Elizabeth Hewson's book Saturday Night Pasta is out now.
"This routine combined with the magic that comes with the process of making something simple has resulted in an immensely comforting experience," says Hewson. The head of creative at Fink Group finds solace in her Saturday pasta-making ritual. Photo: Nikki To

Adrien Bochel, owner, Sacrebleu

Baking was not my initial passion, and it wasn't my first livelihood either. When I was young, growing up in France, I always loved cooking and preparing meals using cookbooks from iconic French chefs like Alain Ducasse, Joël Robuchon and Michel Guérard. My parents took me to beautiful restaurants, and I loved having conversations with the chefs afterwards. I've always been fascinated by the craftsmanship of cooking.
After my last year of high school, I decided I wanted to go to culinary school in Paris. But I felt a lot of pressure from my family and friends to do something else. Cooking was not encouraged – it was all about going to university. So I went and studied finance and law instead. I passed the bar exam in Paris and went on the practice as a tax and business lawyer – five years in France and three years here in Australia. I don't regret it at all because it gave me the opportunity to travel and still go to excellent restaurants. Eventually though, I got to a point where I found going to restaurants frustrating. I was in the dining area but what I really wanted was to be in the kitchen. It finally got to a point where going to restaurants was too hard – it was so strange.
In my late 20s, I decided I needed to make a change – I was desperate. When I was in my office and working, I was unhappy. I would come home from work and it was in the 30 minutes preparing my dinner when I'd forget everything else. It was my meditation. I wanted to work out how I could do this every day – no more Sunday night blues, or mental exhaustion and emotional fatigue.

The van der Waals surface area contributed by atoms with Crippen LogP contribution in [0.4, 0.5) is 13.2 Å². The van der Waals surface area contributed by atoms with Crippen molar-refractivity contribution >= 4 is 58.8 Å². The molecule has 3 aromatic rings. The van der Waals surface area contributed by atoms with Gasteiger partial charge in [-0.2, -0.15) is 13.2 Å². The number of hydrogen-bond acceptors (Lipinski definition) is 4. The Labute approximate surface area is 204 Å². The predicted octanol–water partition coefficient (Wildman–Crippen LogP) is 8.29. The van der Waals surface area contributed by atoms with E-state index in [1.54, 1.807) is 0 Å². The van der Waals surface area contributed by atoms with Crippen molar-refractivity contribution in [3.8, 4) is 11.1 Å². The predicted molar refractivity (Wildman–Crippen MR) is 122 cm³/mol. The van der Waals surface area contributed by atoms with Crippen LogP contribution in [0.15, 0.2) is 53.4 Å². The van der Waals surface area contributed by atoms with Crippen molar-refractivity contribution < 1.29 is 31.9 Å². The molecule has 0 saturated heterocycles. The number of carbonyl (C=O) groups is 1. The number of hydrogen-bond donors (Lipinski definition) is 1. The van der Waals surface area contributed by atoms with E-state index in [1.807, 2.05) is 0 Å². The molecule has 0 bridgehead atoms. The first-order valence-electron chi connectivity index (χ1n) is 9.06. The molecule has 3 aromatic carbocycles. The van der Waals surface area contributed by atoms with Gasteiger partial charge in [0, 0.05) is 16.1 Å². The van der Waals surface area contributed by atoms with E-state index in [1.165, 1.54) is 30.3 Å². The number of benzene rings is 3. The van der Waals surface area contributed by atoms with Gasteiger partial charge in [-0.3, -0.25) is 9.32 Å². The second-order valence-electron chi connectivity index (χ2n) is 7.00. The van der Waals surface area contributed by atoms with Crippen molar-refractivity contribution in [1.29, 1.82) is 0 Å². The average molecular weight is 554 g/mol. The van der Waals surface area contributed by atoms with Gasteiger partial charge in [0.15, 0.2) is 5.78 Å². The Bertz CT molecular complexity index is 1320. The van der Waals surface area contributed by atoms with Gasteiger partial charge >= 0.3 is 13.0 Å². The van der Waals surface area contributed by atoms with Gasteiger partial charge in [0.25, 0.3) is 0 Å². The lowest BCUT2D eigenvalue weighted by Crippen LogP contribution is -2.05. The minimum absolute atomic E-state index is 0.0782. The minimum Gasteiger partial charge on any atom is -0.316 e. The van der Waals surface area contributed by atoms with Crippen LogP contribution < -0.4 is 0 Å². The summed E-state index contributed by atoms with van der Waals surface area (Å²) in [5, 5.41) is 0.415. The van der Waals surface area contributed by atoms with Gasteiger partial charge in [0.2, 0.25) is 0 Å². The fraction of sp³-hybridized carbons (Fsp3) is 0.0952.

Finally, I decided to send an email to Guillaume Brahimi's personal assistant. Two weeks later I got a reply saying the chef was going to be at his restaurant for another hour and that I could come and have a coffee with him. It was 3 o'clock in the afternoon, so I cancelled all my meetings and raced to get a cab. I met him and said, "I know I'm not young but I need to change my career – what do I do?" He then explained he was opening a new restaurant in two months, and suggested I come and work there. It was probably one of the best days of my life.
Brahimi gave me a chance – and I worked for him for seven months, then went back to France to study at the culinary school I had always wanted to go to. Then I worked in a three Michelin-starred kitchen. I worked in the pastry and larder section, which eventually led me to open up my own business back in Australia, Sacrebleu. We bake canelés, madeleines, meringues and croquants aux Amandes. Seeing people enjoy these is more rewarding than any bonus in the corporate world.
Usually, you can't change the world in a few minutes, but I'm glad that email set me on a course to change my life. My mental health is so much better for that. My meditation is when I'm cooking. It's almost like I forget what I am doing because I'm so immersed in it. It's like a treasure – you find it and you just want to keep it.